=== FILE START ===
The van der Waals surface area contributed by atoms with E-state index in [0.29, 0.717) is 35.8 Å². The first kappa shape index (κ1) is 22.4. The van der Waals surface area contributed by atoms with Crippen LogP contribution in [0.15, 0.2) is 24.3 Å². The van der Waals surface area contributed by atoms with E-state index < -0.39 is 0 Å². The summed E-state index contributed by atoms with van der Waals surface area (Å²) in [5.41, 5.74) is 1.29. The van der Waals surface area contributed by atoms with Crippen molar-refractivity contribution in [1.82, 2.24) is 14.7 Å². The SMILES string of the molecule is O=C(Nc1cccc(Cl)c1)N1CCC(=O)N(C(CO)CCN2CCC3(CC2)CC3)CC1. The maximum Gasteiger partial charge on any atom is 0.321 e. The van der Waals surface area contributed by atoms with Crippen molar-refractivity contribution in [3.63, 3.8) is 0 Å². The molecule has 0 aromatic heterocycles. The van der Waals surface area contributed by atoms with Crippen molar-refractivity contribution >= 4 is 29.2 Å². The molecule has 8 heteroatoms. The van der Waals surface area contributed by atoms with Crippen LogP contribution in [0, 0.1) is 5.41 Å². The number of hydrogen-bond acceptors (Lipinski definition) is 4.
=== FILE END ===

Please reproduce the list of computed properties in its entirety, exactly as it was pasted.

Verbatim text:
The van der Waals surface area contributed by atoms with E-state index in [0.29, 0.717) is 35.8 Å². The first kappa shape index (κ1) is 22.4. The van der Waals surface area contributed by atoms with Crippen LogP contribution in [0.15, 0.2) is 24.3 Å². The van der Waals surface area contributed by atoms with E-state index < -0.39 is 0 Å². The summed E-state index contributed by atoms with van der Waals surface area (Å²) in [5.41, 5.74) is 1.29. The van der Waals surface area contributed by atoms with Crippen molar-refractivity contribution in [1.82, 2.24) is 14.7 Å². The SMILES string of the molecule is O=C(Nc1cccc(Cl)c1)N1CCC(=O)N(C(CO)CCN2CCC3(CC2)CC3)CC1. The maximum Gasteiger partial charge on any atom is 0.321 e. The van der Waals surface area contributed by atoms with Crippen molar-refractivity contribution in [3.63, 3.8) is 0 Å². The molecule has 0 aromatic heterocycles. The van der Waals surface area contributed by atoms with Crippen molar-refractivity contribution >= 4 is 29.2 Å². The molecule has 8 heteroatoms. The van der Waals surface area contributed by atoms with Crippen LogP contribution in [0, 0.1) is 5.41 Å². The number of hydrogen-bond acceptors (Lipinski definition) is 4.